When you’re feeling down and ready to lose yourself in a critical spiral, compassion can be a survival tool. Imagine a friend is dealing with the same issue you are, and asking for support: talk to yourself the way you would talk to them. Write yourself an email, record a voice note to yourself, practice tenderness in the way you interact with your thoughts when you’re hurting. 


    When negative thoughts are taking over, disrupt them with positive distraction.

    Incessant sulking is a mis-direction of our energy and can lead to deeper psychological pain. When you find yourself playing negative thoughts over and over in your mind, to no avail, try distracting yourself with a task like a Sudoku, a crossword, or a book. The key is to let your attention be absorbed by something other than your own negative loop, as studies show that even two minutes of distraction will reduce the urge to focus on unhealthy thought patterns.


    Find meaning in loss.

    While loss is inescapable, finding new ways to think and talk about it is important in order to move forward with our lives. To treat the emotional wound of loss, try a mental exercise in which you look for meaning in what you went through and purpose in its lesson. Sometimes, our biggest losses and deepest scars help us gain a new appreciation for life, or realise how much we can do to help others. Reframing our worst moments is not easy, but it is the only way to find value in them.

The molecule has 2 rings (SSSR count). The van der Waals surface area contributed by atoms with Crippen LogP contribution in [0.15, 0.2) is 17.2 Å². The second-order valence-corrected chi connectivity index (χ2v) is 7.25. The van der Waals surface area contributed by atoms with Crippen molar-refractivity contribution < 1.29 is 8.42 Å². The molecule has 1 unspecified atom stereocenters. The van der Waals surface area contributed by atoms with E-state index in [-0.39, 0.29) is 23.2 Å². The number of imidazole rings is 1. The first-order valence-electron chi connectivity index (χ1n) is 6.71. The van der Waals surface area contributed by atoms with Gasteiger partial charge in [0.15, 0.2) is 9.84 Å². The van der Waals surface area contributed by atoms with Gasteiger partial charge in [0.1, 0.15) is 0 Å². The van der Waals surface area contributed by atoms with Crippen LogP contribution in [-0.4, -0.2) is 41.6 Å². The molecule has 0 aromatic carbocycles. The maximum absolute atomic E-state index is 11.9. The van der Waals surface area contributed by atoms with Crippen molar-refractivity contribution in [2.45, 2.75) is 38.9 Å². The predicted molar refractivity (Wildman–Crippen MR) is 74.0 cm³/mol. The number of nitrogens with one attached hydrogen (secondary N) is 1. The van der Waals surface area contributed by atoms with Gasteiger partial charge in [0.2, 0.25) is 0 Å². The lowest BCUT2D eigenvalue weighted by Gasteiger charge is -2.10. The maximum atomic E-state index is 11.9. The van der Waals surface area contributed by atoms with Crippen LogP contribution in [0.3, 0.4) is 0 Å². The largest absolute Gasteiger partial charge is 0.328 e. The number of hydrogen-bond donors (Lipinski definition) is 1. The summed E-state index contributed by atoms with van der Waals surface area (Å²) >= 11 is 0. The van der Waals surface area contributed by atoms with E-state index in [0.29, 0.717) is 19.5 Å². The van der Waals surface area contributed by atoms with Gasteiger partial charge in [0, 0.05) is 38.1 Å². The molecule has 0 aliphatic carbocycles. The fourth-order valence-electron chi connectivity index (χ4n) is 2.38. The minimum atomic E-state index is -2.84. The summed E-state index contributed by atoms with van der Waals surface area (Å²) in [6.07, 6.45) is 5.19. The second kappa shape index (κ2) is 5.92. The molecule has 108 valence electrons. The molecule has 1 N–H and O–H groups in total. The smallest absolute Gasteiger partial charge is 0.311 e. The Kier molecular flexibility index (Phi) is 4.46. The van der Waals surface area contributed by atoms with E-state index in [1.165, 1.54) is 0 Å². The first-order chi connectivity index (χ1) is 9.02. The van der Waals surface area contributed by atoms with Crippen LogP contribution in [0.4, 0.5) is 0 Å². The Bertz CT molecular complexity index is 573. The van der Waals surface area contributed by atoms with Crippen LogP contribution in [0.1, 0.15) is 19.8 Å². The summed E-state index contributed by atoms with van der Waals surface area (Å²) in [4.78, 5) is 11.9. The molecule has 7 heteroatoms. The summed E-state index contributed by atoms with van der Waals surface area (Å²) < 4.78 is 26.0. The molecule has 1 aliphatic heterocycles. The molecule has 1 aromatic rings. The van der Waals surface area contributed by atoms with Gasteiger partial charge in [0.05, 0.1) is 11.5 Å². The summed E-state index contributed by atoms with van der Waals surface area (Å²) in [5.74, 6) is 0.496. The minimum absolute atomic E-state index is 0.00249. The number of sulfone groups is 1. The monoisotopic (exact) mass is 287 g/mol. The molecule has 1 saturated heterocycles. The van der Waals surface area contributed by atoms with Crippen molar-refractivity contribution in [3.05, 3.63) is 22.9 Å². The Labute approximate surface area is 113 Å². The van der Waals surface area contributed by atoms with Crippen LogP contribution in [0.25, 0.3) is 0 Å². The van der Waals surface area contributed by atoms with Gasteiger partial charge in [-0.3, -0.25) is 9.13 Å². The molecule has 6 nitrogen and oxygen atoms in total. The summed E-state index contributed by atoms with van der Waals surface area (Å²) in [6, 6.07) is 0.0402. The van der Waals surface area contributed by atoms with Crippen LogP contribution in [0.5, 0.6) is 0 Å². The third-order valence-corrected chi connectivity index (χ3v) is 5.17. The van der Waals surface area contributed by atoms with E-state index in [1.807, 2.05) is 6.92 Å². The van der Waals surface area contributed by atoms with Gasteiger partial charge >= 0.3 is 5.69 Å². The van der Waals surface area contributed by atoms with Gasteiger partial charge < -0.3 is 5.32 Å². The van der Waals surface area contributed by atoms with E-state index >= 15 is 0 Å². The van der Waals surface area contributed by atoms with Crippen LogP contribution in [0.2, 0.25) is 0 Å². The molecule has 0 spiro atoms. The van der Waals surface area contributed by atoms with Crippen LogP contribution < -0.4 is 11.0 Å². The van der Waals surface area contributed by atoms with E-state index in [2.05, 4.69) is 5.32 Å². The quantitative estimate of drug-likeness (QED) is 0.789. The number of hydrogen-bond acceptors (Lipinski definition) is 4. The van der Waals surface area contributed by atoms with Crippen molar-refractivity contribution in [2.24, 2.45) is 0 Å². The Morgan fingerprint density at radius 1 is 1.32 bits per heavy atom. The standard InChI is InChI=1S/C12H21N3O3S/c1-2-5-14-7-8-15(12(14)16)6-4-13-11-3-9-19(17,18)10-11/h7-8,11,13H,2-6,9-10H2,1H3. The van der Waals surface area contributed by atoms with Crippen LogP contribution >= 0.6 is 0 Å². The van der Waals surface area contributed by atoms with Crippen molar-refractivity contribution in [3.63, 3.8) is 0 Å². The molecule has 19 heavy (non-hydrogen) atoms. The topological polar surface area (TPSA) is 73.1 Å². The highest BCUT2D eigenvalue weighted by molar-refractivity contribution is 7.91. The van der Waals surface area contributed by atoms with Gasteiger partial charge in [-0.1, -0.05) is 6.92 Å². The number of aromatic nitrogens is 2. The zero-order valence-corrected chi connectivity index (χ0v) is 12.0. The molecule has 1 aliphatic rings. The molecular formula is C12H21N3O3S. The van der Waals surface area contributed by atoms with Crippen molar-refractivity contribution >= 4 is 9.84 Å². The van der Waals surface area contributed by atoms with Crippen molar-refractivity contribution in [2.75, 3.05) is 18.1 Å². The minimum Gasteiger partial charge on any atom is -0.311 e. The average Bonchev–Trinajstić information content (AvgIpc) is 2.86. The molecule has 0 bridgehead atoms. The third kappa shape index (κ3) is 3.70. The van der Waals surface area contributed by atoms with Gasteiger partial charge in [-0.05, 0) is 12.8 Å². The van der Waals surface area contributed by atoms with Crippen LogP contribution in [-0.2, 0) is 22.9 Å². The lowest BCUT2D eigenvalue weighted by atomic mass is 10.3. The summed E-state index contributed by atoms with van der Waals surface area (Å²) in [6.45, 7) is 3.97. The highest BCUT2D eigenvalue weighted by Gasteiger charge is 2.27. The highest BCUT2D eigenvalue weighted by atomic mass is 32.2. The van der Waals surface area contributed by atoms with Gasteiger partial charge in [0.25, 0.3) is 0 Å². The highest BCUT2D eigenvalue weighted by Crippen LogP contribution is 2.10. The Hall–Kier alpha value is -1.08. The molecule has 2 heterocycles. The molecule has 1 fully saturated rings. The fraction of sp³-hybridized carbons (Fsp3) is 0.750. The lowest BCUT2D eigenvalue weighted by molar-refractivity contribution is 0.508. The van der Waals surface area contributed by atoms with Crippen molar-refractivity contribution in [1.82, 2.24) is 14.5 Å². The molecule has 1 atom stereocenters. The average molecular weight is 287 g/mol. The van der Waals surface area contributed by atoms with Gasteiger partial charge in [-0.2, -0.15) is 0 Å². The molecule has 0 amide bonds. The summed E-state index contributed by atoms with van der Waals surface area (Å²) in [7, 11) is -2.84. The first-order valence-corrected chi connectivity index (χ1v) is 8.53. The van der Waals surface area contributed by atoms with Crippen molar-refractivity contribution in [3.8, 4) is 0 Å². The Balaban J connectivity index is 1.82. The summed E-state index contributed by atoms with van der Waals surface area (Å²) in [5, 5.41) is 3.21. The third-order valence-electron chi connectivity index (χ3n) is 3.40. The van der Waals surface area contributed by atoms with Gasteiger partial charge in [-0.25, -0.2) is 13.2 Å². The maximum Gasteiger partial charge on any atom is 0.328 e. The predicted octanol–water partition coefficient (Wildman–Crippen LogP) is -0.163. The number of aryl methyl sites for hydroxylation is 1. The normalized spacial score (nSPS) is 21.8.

Don’t let excessive guilt linger.

    Guilt is a useful emotion to listen to: it can be a sign of wrongdoing we need to correct, or a relationship we’ve disregarded. But when it takes over our whole life, lingering guilt is dangerous and an obstacle to maintaining healthy relationships. So next time you find yourself in a similar situation, apologise with empathy. Avoid explaining why you acted the way you did, and simply focus on how you impacted the other person. Being on the receiving end of sincere forgiveness can make all the difference. 


    Learn what treatments for emotional wounds work for you.

    Getting to know your emotional self as much as you do your physical body is something we haven’t been taught, but need to start doing if we want to master our wellbeing. What’s your modus operandi when it comes to emotional wounds? Do you get angry easily, or ignore your feelings? Do you sit with them excessively, or treat them with alcohol or other suppressants? Know your go-tos, observe and analyse them, and you’ll better understand what technique works best for you –just like you would any medicine!

    The key is learning to think of and care for emotional wounds the way we would any physical pain. Once we make it a habit, and successfully retrain our brains in new and improved ways, we will have powerful tools at our disposal to use as coping mechanisms. 

    “Emotional first aid” sounds like a complicated, woo-woo concept, but it really is just the same as flossing your mind instead of your teeth. It’s bandaging your heart, instead of the scratch on your knee or the bruise on your arm. Nobody taught us how to practise emotional hygiene when we were kids, so we have to do it for ourselves as adults. It’s all part of growing up, after all.